This article is going to cover from start to finish the system I have built for myself and explain the choices made for hardware, software and frequency monitoring / use.  I will cover my hamshack solar setup for charging the radios and my portable solar-powered cross-band repeater in separate articles.

My goal here is to give a step-by-step instruction manual for non-HAMs that are ready to step up in scale from the “buy and store it” mentality every new prepper has when they run out and buy a $30.00 Baofeng UV5R and rarely if ever use it because they read the bogus hype on the internet about them.

I did it and so have many others which is OK, we all make mistakes.  Now is the time to correct the mistake and learn to look at the bigger picture of Tactical Comms in post SHTF scenarios.

Why a System?

Tactical Communications is such a large part of any SHTF situation that when I recently purchased new HT radios I placed the priority of having “handout” radios over a few higher quality units.

My plan was to buy a set of the The Perfect Prepper HTs, but in the end I kept thinking about the expression we hear in the tactical world… “the mission drives the gear”.

In my case as someone who does not have a prepper group the mission is to get as much Intel gathered about my AO in SHTF as possible and hopefully form a small MAG (2-3 families) in the immediate area to provide over-watch for each others properties.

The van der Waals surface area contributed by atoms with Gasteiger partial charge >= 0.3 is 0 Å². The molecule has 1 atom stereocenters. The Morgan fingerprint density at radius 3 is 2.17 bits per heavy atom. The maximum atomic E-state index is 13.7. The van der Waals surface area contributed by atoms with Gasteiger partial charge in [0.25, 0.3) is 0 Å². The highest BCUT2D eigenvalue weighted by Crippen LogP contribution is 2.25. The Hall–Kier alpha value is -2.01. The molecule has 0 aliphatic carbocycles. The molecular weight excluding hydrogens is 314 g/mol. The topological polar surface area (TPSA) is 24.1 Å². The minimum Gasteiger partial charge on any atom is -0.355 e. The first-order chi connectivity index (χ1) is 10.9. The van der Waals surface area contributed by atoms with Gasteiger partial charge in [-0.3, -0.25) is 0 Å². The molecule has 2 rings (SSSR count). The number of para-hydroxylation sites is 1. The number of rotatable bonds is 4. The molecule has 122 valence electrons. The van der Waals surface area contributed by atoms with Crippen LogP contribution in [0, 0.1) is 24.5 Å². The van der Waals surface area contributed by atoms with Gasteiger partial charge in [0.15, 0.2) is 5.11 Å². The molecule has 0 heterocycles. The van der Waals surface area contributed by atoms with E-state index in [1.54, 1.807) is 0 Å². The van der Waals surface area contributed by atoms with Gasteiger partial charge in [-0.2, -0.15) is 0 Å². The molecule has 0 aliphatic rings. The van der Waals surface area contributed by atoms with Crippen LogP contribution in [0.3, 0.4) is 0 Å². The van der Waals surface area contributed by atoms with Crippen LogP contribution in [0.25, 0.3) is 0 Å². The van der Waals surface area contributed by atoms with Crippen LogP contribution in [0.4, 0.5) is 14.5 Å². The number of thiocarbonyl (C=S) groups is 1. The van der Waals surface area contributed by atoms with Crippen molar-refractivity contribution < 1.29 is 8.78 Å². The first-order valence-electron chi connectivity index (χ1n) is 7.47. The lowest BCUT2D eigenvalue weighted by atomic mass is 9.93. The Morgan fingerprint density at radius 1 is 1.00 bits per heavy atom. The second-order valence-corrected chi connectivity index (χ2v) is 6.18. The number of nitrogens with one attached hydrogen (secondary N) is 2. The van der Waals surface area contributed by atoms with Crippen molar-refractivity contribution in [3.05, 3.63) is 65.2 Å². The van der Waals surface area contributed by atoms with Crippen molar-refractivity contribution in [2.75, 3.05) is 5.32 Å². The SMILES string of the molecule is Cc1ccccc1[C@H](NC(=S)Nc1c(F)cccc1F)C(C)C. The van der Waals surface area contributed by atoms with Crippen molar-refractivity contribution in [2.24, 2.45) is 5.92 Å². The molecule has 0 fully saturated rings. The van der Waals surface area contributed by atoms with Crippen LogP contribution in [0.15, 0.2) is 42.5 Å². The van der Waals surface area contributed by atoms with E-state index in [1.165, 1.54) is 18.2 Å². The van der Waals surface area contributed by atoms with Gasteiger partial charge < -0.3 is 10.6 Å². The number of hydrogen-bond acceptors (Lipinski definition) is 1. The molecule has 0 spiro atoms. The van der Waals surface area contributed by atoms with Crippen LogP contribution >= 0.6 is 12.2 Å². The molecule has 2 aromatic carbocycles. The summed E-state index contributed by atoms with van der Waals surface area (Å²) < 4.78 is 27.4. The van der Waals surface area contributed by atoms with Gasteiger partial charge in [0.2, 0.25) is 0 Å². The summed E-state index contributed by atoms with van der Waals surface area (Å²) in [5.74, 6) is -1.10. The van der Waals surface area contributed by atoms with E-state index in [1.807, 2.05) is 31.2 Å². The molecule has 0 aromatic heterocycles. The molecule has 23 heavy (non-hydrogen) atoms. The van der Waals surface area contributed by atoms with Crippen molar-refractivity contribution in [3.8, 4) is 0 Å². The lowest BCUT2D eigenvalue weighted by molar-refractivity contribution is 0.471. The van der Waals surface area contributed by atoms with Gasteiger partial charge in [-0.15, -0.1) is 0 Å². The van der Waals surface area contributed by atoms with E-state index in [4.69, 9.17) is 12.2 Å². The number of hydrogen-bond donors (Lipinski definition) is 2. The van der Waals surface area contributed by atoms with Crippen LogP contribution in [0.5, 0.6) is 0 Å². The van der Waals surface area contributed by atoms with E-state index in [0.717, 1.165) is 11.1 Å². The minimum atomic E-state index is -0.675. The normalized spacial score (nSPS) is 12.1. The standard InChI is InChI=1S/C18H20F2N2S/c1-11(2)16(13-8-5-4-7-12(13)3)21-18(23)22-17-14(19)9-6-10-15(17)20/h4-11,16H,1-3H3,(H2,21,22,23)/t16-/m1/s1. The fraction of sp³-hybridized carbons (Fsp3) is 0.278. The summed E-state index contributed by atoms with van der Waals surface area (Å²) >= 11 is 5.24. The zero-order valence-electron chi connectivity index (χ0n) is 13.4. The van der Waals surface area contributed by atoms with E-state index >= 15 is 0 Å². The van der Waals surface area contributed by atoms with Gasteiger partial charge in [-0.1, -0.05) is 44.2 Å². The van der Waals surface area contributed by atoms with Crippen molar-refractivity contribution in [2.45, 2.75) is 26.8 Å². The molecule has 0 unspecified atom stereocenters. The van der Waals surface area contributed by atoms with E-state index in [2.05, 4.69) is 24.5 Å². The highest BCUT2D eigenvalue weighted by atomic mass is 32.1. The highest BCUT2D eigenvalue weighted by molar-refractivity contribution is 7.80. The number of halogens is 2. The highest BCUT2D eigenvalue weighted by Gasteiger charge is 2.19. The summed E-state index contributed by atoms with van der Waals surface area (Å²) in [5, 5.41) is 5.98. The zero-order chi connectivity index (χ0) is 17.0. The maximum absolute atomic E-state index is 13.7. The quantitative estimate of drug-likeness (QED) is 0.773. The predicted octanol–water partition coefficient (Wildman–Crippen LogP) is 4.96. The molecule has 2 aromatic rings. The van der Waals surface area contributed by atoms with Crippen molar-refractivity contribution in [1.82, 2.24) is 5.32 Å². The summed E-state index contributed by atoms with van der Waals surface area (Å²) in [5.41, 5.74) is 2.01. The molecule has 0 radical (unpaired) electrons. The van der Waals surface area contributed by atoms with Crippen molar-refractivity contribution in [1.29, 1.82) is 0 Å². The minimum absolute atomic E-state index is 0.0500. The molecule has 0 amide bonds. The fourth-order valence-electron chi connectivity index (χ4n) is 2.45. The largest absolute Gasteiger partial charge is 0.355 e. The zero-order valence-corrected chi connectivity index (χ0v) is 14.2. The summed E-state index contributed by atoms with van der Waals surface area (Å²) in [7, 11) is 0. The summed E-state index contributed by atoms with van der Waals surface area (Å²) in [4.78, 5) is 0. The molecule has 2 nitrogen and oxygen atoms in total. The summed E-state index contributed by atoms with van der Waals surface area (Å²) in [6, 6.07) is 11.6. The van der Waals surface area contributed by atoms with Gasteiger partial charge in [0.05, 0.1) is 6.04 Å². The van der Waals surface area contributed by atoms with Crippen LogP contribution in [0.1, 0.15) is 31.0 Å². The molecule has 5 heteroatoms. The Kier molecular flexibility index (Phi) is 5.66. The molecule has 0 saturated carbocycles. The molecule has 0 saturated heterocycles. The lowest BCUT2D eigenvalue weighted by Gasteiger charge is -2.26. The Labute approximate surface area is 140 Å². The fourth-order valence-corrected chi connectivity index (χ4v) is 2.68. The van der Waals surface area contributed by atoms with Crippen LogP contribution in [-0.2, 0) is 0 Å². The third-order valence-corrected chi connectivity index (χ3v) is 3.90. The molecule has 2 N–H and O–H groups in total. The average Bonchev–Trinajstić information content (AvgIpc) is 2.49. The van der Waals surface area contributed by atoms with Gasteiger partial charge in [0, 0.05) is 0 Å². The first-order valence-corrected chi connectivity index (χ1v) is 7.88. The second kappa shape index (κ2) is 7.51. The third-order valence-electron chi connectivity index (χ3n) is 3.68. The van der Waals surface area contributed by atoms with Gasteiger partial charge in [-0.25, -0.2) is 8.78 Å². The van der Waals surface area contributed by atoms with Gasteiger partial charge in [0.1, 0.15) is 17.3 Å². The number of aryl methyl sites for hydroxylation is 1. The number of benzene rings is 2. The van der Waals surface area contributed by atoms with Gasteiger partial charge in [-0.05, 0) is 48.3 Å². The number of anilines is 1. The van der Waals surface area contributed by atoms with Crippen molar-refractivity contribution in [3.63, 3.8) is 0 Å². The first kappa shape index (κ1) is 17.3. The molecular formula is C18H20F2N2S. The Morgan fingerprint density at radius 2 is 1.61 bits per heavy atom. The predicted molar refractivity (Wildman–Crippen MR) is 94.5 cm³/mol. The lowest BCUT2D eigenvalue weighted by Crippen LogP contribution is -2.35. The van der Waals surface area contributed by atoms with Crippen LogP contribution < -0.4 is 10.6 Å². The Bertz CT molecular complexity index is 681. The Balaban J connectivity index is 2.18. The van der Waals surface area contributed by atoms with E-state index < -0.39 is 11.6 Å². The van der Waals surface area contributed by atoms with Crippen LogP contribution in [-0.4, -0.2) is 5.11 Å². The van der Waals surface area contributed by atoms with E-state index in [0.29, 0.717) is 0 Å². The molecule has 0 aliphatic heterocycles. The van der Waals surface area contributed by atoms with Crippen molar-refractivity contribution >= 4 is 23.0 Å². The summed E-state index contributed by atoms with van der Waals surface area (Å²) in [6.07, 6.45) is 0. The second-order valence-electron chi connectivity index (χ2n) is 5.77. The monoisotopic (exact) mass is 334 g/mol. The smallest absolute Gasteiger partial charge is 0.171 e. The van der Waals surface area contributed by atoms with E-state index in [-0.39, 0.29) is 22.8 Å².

If you understand the variables involved with trying to coordinate several different band radios like FRS/GMRS/Marine/MURs that people around you may already have and combine the fact that non-preppers will likely have no off-grid method to keep their batteries charged, a pre-made system like this one starts to make a lot of sense.

System Goals

To assemble a pre-programmed system that can be distributed to non-HAM individuals in the event of a SHTF scenario.  Using the KISS principle, the idea is to keep it at the “point and click” level of Operator interface.  No programming needed on the OP’s end, just pre-set channels and a cheat sheet with each radio to know what each channel should be used for.


Ability to interface with outsiders using FMR/GMRS/Marine band radios popular with hunters and boaters.

This can be done easily with pre-programmed freqs for the designated channels, but if they (outsiders) are operating on one of the 25 CTSS privacy codes, then you will need to have some higher skills to be able to find the corresponding CTSS channel to allow two-way comms with them.

You can always hear them with the CTSS not set on your HT, but you can’t open their squelch and talk to them unless your CTSS Encode matches their CTSS Decode setting.

It can be done in the field but it is unlikely that you will be able to build a successful how-to guide a non-HAM can follow.

I will be showing how this is done in another article, but you need to have the process down pat if you expect to perform it in the field.  Also, if the people you are trying to capture the CTSS off of have any radio discipline it’s unlikely you will have enough time to capture it using this scanning from an HT method.